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-   -   Indeterminate nucleotides ? (http://seqanswers.com/forums/showthread.php?t=93567)

BlendSkill 03-25-2020 12:19 PM

Indeterminate nucleotides ?
 
Hello !
I am a French student and I am very interested in DNA sequencing.
I downloaded the sequenced human genome (in Fasta format) from the "U.S. National Library of Medicine" to study it.
Approximately 7% of the nucleotides are replaced by the letter N, which means that it's Adenine, Cytosine, Guanine OR Thymine, so it's indeterminate.

Could someone explain to me how it's possible to have indeterminate nucleotides?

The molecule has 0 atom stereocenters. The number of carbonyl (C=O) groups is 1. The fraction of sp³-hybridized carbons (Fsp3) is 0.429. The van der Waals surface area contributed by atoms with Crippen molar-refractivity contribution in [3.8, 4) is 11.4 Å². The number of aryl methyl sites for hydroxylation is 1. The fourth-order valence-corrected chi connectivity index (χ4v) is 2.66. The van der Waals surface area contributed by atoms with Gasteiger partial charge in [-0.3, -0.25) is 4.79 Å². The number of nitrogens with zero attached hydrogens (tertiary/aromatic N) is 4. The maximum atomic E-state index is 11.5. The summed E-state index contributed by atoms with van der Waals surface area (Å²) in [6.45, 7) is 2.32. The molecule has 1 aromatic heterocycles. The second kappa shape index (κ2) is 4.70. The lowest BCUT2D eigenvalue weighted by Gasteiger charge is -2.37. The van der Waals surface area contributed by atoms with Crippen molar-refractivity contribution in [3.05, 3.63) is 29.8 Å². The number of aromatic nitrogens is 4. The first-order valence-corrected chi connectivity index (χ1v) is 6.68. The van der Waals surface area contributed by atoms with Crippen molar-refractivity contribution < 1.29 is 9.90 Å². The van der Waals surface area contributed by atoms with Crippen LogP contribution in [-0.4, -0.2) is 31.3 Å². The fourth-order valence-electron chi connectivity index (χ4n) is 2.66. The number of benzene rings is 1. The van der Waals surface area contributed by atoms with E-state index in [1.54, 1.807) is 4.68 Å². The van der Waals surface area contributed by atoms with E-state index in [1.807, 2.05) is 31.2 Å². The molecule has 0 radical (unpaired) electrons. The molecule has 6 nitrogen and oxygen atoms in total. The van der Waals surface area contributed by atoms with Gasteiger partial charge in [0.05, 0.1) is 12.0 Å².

Nobody answered me on the French forums or on the less specific American forums.

Thank you in advance :)

GenoMax 03-26-2020 04:24 AM

Rather then indeterminate, N signifies that a reliable base call is not possible at that location.

N's are also included to indicate locations where current sequencing technologies are unable to sequence DNA (think of telomeres, centromeres etc which may have homopolymeric/repeat stretches). So we know there is DNA there but don't know the actual sequence. So keep the length of the chromosome roughly the same as what we expect N's are padded to the sequence.

BlendSkill 03-26-2020 10:36 AM

Thank you very much !


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